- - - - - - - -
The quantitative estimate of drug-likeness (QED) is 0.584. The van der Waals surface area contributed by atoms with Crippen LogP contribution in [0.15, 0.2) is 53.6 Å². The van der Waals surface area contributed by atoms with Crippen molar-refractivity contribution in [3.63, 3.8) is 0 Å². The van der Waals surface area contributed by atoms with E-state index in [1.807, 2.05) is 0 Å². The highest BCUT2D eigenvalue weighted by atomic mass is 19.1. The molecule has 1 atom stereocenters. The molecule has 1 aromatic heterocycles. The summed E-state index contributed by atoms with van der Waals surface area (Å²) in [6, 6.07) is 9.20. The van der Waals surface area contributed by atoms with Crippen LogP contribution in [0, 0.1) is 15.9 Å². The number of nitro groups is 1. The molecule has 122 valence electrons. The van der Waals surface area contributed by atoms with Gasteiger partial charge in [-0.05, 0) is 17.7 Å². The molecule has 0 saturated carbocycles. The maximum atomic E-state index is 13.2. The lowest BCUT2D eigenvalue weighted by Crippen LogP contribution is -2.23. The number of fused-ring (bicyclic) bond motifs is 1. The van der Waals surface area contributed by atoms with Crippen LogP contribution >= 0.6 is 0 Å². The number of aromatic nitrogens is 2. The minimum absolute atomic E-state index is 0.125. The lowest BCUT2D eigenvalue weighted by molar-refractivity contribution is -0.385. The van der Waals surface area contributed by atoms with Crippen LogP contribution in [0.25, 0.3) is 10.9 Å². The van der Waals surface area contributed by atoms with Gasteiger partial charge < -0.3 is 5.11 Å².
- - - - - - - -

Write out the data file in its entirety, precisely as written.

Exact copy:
The quantitative estimate of drug-likeness (QED) is 0.584. The van der Waals surface area contributed by atoms with Crippen LogP contribution in [0.15, 0.2) is 53.6 Å². The van der Waals surface area contributed by atoms with Crippen molar-refractivity contribution in [3.63, 3.8) is 0 Å². The van der Waals surface area contributed by atoms with E-state index in [1.807, 2.05) is 0 Å². The highest BCUT2D eigenvalue weighted by atomic mass is 19.1. The molecule has 1 atom stereocenters. The molecule has 1 aromatic heterocycles. The summed E-state index contributed by atoms with van der Waals surface area (Å²) in [6, 6.07) is 9.20. The van der Waals surface area contributed by atoms with Crippen LogP contribution in [0, 0.1) is 15.9 Å². The number of nitro groups is 1. The molecule has 122 valence electrons. The van der Waals surface area contributed by atoms with Gasteiger partial charge in [-0.05, 0) is 17.7 Å². The molecule has 0 saturated carbocycles. The maximum atomic E-state index is 13.2. The lowest BCUT2D eigenvalue weighted by Crippen LogP contribution is -2.23. The number of fused-ring (bicyclic) bond motifs is 1. The van der Waals surface area contributed by atoms with Crippen LogP contribution >= 0.6 is 0 Å². The number of aromatic nitrogens is 2. The minimum absolute atomic E-state index is 0.125. The lowest BCUT2D eigenvalue weighted by molar-refractivity contribution is -0.385. The van der Waals surface area contributed by atoms with Crippen LogP contribution in [0.25, 0.3) is 10.9 Å². The van der Waals surface area contributed by atoms with Gasteiger partial charge < -0.3 is 5.11 Å².